Recipe for Love
Katie Fforde (Century: £16.99; e-book £6.39)
If you have just sat through the last series of Masterchef wondering why on earth the contestants put themselves through it all, this book might provide one or two suggestions. Zoe is a keen chef and competitor but she is rapidly sidetracked from her mission to win. She falls under the spell of both Somerby, the crumbling yet cosy country house where the competition is being staged, and Gideon, a fusion of delectable good looks and culinary knowledge. Unfortunately for Zoe, Gideon is one of the judges. I was initially confused by the return to Somerby, which had featured in another of Fforde's novels, but once I was clear in my mind who was who, I soon settled into the story and let the ups and downs entertain me. It's light, sweet and bubbly like a chocolate foam; it won't tax you after a hard day at the office. In fact some might say, it's sunshine on a plate.
Emma Smith (Bloomsbury: £8.99; e-book £6.07)
I once passed underneath Birmingham's spaghetti junction in the middle of the morning rush hour at the helm of a narrowboat and found that even at 4 mph I was the fastest moving vehicle for several miles around. The characters here travel at the same pedestrian speed, and yet are doing their bit for the war effort in the latter years of the Second World War. This is a blend of factual account and fiction and it does well to describe what an 18-year-old could do for her country, transporting steel, coal and cement across the country via the canal network. After three weeks' training they set off with a pair of boats, each 72 feet long, to work long hours in cramped and filthy conditions for little pay. If you don't know a strap from a snubber or a bilge from a butty you'll learn plenty from this, just as Emma and her crew did on the cut.
Gianrico Carofiglio (Bitter Lemon Press: £8.99; e-book £6.23)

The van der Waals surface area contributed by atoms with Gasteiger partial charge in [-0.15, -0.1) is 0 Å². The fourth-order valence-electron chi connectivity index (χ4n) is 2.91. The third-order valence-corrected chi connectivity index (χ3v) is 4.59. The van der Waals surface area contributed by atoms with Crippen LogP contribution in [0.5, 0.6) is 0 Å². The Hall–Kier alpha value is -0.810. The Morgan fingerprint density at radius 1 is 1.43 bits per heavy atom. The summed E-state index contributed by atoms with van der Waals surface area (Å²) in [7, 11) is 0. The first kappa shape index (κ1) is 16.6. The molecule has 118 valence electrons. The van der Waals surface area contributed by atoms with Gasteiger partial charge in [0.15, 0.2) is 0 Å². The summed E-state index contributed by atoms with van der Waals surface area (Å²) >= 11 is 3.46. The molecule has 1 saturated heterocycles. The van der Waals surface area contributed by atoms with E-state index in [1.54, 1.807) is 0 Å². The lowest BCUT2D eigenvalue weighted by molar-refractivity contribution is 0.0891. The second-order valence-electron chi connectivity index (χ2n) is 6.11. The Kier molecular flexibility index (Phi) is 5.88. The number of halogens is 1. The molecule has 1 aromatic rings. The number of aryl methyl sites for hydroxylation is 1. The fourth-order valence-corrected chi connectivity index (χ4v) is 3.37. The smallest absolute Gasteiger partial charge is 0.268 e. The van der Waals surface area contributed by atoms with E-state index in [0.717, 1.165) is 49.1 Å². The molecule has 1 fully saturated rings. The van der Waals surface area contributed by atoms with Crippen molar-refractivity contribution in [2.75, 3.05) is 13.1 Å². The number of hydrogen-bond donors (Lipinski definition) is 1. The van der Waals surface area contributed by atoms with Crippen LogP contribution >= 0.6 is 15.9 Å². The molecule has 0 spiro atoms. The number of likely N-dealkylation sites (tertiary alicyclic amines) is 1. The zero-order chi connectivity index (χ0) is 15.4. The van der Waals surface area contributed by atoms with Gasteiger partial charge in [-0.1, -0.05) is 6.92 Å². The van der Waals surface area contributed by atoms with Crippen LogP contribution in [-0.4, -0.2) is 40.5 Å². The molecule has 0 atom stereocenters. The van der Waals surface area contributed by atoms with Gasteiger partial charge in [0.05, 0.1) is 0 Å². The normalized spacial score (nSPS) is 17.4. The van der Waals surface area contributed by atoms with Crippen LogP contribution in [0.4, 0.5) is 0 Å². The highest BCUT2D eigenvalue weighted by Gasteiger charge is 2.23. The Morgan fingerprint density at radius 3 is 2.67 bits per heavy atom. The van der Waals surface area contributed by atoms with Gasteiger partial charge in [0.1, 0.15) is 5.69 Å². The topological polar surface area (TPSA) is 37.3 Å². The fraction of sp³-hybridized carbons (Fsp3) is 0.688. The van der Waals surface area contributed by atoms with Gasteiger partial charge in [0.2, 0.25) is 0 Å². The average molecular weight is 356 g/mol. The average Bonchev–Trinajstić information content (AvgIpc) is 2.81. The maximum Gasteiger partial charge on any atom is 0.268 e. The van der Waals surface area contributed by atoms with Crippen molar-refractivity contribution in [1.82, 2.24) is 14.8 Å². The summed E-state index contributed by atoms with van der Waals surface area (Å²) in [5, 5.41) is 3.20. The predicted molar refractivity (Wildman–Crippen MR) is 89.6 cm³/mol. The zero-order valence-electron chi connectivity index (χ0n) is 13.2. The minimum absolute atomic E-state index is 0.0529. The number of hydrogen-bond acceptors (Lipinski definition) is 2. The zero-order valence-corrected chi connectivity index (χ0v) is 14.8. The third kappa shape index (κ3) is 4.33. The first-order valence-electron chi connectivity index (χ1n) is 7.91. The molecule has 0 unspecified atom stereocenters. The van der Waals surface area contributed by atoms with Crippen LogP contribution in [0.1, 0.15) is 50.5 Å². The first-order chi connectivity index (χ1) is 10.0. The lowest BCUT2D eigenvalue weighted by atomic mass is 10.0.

No high-tech profiling and massacred victims, but rather the refreshingly human Italian defence counsel Guido Guerrieri, digging into the disappearance of a young student, makes Temporary Perfections by Gianrico Carofiglio a lifelike crime novel worth reading.
Felix Riley (Penguin: £6.99; e-book £3.99)
Set up for murder, former US Secret Service special agent Mike Byrne is struggling to reveal a network of investment fraud, offshore accounts, shadow banks, Ponzi schemes, and betrayal within one of the biggest banks of America. Felix Riley’s The Set-Up gives the reader a fictional but nevertheless illustrative and thrilling insight into the complex world of finances.
In this issue
- Data protection principles and family practice
- Data protection: another generation
- No guarantee of easy recovery
- Forced marriage: alive to the issue
- Mediation: business as usual?
- Electronic payments and electronic money
- Reading for pleasure
- Opinion column: Gillian Mawdsley
- Council profile
- Book reviews
- President's column
- Caution the souvenir hunters
- Together we thrive
- But you said...
- Heart in the Highlands
- Cut the lockup cost
- Who's who in intellectual property
- Taking liberties with bail
- Personal licences: a need for review?
- TUPE: fair or unfair for staff?
- 10%: a real gain?
- Renovating home PDRs
- Ademption and powers of attorney
- Working group to take forward ILG review
- Law reform roundup
- From the Brussels office
- Feedback, take 2
- Chinks in your defences?
- Business checklist
- Ask Ash